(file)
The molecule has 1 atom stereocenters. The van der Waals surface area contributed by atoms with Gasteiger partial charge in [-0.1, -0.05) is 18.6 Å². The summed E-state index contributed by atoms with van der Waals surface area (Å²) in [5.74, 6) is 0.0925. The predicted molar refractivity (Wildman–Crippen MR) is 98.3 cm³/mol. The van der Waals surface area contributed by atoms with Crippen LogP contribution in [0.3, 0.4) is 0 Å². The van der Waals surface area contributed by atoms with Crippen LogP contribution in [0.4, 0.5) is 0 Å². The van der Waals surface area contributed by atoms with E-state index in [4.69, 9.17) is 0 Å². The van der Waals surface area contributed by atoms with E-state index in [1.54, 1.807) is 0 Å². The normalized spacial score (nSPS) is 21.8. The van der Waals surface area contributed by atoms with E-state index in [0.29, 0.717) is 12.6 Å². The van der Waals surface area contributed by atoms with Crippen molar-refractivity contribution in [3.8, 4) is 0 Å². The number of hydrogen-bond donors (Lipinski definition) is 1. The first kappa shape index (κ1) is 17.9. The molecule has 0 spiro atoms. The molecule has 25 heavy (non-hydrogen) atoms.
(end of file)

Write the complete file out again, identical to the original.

The molecule has 1 atom stereocenters. The van der Waals surface area contributed by atoms with Gasteiger partial charge in [-0.1, -0.05) is 18.6 Å². The summed E-state index contributed by atoms with van der Waals surface area (Å²) in [5.74, 6) is 0.0925. The predicted molar refractivity (Wildman–Crippen MR) is 98.3 cm³/mol. The van der Waals surface area contributed by atoms with Crippen LogP contribution in [0.3, 0.4) is 0 Å². The van der Waals surface area contributed by atoms with Crippen LogP contribution in [0.4, 0.5) is 0 Å². The van der Waals surface area contributed by atoms with E-state index in [4.69, 9.17) is 0 Å². The van der Waals surface area contributed by atoms with E-state index in [1.54, 1.807) is 0 Å². The normalized spacial score (nSPS) is 21.8. The van der Waals surface area contributed by atoms with E-state index in [0.29, 0.717) is 12.6 Å². The van der Waals surface area contributed by atoms with Crippen molar-refractivity contribution in [3.8, 4) is 0 Å². The number of hydrogen-bond donors (Lipinski definition) is 1. The first kappa shape index (κ1) is 17.9. The molecule has 0 spiro atoms. The molecule has 25 heavy (non-hydrogen) atoms.